Dr Walker offers a wide variety of comprehensive gastroenterological services. Outpatient consulting is provided in our private rooms at the Gold Coast Private Hospital Specialists Suites in Southport. Inpatient consultation is offered at the Gold Coast Private and Pindara Private Hospitals.
Please follow the links on the patient information page to discover more about the services offered.
ENDOSCOPIC RETROGRADE CHOLANGIO – PANCREATOGRAPHY
What is an ERCP?
Why have an ERCP?
- Gallstones that form in the gallbladder and become stuck in the ducts
- Inflammation due to trauma or illness, such as pancreatitis – inflammation of the pancreas
- Muscles in the ducts, called sphincters, that won’t open properly
- Scarring of the ducts
What are the risks?
About 1 in 20 (5%) people will develop pancreatitis following an ERCP. Pancreatitis is inflammation of the pancreas which causes it to become swollen and painful. Most pancreatitis will settle within 48 hours and may require a short stay in the hospital for observation. Rarely (less than 1 in 200), it may be more severe requiring a longer hospital stay and potentially an intensive care admission or surgery. Very rarely, severe pancreatitis may be fatal.
If a sphincterotomy is performed less than 1 in 100 (<1%) people will develop significant bleeding. Bleeding can usually be stopped at the time of the procedure. Occasionally this may require repeat ERCP to treat the bleed, a blood transfusion, and/or rarely, a special x-ray procedure or an operation.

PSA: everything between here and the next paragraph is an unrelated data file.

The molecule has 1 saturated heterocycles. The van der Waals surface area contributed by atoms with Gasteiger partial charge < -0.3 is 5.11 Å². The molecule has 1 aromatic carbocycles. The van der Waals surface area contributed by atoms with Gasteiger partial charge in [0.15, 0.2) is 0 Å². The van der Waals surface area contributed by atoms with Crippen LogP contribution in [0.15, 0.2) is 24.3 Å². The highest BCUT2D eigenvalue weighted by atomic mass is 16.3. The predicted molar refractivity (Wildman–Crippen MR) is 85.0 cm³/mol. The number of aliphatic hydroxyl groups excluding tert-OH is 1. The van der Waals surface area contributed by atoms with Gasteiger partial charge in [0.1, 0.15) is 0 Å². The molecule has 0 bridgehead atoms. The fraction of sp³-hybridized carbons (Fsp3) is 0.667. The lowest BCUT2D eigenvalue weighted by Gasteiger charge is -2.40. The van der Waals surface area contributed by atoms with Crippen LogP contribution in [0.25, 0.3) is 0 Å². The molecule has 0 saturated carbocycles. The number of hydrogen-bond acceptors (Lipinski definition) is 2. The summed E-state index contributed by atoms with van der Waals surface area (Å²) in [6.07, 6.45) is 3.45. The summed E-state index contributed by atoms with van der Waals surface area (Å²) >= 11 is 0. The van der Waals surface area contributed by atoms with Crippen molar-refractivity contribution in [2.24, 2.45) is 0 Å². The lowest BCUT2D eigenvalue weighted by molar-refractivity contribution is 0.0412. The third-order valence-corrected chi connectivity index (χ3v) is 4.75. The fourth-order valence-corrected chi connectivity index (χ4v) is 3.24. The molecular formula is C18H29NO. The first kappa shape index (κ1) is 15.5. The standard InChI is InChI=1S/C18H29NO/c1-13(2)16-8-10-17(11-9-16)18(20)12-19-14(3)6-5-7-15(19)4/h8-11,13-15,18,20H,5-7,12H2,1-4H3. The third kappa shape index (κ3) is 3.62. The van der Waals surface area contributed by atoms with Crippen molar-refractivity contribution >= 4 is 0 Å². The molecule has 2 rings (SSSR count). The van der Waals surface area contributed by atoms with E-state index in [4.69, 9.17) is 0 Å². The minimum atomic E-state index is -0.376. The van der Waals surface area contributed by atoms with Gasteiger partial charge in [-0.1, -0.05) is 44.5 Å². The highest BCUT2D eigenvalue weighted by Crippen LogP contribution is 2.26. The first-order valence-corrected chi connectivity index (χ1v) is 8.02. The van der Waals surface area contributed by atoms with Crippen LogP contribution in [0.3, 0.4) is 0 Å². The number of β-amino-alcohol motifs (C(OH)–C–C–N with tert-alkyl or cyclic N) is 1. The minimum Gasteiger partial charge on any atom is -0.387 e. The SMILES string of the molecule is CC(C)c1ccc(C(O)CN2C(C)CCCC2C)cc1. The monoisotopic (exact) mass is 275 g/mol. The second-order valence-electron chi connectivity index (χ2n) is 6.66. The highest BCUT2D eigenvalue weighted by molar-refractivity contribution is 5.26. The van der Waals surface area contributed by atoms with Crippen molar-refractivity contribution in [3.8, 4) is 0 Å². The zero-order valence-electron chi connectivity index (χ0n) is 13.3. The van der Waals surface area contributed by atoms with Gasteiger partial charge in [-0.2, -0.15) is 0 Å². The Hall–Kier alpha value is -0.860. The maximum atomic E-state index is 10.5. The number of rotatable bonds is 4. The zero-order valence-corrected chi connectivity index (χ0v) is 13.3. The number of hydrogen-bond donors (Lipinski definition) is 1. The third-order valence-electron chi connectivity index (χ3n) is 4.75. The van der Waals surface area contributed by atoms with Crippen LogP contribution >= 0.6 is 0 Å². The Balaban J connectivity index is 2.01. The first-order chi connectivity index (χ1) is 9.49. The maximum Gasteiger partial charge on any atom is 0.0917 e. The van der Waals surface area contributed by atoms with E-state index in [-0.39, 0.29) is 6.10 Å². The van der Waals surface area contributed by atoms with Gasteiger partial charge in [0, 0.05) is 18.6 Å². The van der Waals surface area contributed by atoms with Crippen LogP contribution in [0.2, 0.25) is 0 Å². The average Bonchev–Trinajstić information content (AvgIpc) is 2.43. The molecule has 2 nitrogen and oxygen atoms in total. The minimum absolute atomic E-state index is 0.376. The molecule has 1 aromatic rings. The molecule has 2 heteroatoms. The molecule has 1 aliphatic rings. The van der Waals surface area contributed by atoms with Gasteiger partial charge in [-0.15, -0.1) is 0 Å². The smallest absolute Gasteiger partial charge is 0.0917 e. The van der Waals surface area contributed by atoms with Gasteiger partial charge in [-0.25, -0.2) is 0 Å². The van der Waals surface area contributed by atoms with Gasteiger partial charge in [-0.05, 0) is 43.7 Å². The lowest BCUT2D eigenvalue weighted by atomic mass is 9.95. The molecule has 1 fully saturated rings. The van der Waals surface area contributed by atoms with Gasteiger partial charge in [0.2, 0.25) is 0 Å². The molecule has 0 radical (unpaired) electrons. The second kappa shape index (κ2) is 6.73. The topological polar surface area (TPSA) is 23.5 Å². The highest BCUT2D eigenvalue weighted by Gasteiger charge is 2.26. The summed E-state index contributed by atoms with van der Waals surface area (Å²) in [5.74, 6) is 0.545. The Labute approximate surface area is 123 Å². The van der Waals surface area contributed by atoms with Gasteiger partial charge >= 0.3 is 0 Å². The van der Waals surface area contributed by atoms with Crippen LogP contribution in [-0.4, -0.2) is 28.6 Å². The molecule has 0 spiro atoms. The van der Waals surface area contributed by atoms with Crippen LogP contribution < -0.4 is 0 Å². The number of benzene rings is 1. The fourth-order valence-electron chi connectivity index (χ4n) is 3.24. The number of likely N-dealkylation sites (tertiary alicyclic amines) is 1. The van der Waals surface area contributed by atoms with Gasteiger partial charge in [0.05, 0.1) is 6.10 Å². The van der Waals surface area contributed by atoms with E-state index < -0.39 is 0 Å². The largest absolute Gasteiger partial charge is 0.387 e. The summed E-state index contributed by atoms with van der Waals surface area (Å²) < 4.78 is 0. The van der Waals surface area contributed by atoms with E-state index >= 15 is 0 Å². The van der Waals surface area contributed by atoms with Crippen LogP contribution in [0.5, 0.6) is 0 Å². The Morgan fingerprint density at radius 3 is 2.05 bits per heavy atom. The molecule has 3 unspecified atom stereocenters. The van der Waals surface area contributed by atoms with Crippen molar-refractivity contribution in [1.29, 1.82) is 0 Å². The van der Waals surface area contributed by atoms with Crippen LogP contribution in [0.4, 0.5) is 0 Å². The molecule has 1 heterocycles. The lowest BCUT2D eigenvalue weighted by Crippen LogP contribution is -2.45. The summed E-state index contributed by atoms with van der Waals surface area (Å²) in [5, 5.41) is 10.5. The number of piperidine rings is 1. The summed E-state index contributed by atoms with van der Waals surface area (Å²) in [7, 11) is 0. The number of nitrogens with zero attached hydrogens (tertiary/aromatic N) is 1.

Less than 1 in 200 people will accidentally get a hole (perforation) to the bowel. If this was to occur, this may be repaired with small clips during the procedure, or may require an operation to repair the hole. Infection may occur, especially if there is a blocked bile duct that can not be drained.
What are you responsible for?
You are less at risk of problems if you do the following:
- Follow the preparation instructions carefully.
- Bring a list of all prescribed, over the counter and herbal medication you take.
- Bring any relevant x-rays.
- Do not drink any alcohol and/or take recreational drugs 24 hours before the procedure.
- Please ensure you make arrangements for someone to drive you home after the procedure. It is not safe to drive until the following day after having sedation or an anaesthetic.
What happens after the ERCP?
Do NOT drive any type of vehicle or operate machinery until the next day.
Do NOT drink alcohol and/or take other recreational drugs. They may react with the sedation drugs.
Do NOT make important decisions or sign a legal document for the first 24 hours.
Have an adult with you on the first night after your gastroscopy.
Notify Dr Walker’s rooms on 5530 0770 during working hours or the hospital Emergency Department straight away if you have:
• severe ongoing abdominal pain.
• black tarry motions or bleeding from the back passage.
• a fever.
• sharp chest or throat pain.
What if I don’t have the procedure?
Are there other tests I can have instead?
MAKE AN APPOINTMENT
Or visit our clinic at Gold Coast Private Hospital, Suite 8, Ground Floor, 14 Hill Street, Southport QLD 4215
Gold Coast Private Hospital
Suite 8, Ground Floor
14 Hill Street, Southport QLD 4215
Parking stations are accessed from Innovation Drive (off Parklands Drive). There are additionally 20 minute drop-off zones for your convenience. For more information on parking and transport options, please